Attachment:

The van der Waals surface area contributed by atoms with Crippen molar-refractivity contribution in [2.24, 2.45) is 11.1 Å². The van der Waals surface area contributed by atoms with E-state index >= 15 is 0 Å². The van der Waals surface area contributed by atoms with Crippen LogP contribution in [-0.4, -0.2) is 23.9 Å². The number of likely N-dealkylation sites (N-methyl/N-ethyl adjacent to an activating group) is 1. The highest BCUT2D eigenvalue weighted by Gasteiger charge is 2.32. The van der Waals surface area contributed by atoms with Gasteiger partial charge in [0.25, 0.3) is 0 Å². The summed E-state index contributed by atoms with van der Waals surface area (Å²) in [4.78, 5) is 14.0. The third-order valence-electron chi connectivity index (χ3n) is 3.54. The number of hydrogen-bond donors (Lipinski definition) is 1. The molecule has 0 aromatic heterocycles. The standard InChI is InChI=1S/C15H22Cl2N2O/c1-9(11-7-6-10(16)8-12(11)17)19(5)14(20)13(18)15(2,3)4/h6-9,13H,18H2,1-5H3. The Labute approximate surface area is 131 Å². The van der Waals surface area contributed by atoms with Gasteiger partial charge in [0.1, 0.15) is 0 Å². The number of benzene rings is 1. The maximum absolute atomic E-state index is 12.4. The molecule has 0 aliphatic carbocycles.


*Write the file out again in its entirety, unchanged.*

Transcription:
The van der Waals surface area contributed by atoms with Crippen molar-refractivity contribution in [2.24, 2.45) is 11.1 Å². The van der Waals surface area contributed by atoms with E-state index >= 15 is 0 Å². The van der Waals surface area contributed by atoms with Crippen LogP contribution in [-0.4, -0.2) is 23.9 Å². The number of likely N-dealkylation sites (N-methyl/N-ethyl adjacent to an activating group) is 1. The highest BCUT2D eigenvalue weighted by Gasteiger charge is 2.32. The van der Waals surface area contributed by atoms with Gasteiger partial charge in [0.25, 0.3) is 0 Å². The summed E-state index contributed by atoms with van der Waals surface area (Å²) in [4.78, 5) is 14.0. The third-order valence-electron chi connectivity index (χ3n) is 3.54. The number of hydrogen-bond donors (Lipinski definition) is 1. The molecule has 0 aromatic heterocycles. The standard InChI is InChI=1S/C15H22Cl2N2O/c1-9(11-7-6-10(16)8-12(11)17)19(5)14(20)13(18)15(2,3)4/h6-9,13H,18H2,1-5H3. The Labute approximate surface area is 131 Å². The van der Waals surface area contributed by atoms with Gasteiger partial charge in [0.1, 0.15) is 0 Å². The number of benzene rings is 1. The maximum absolute atomic E-state index is 12.4. The molecule has 0 aliphatic carbocycles.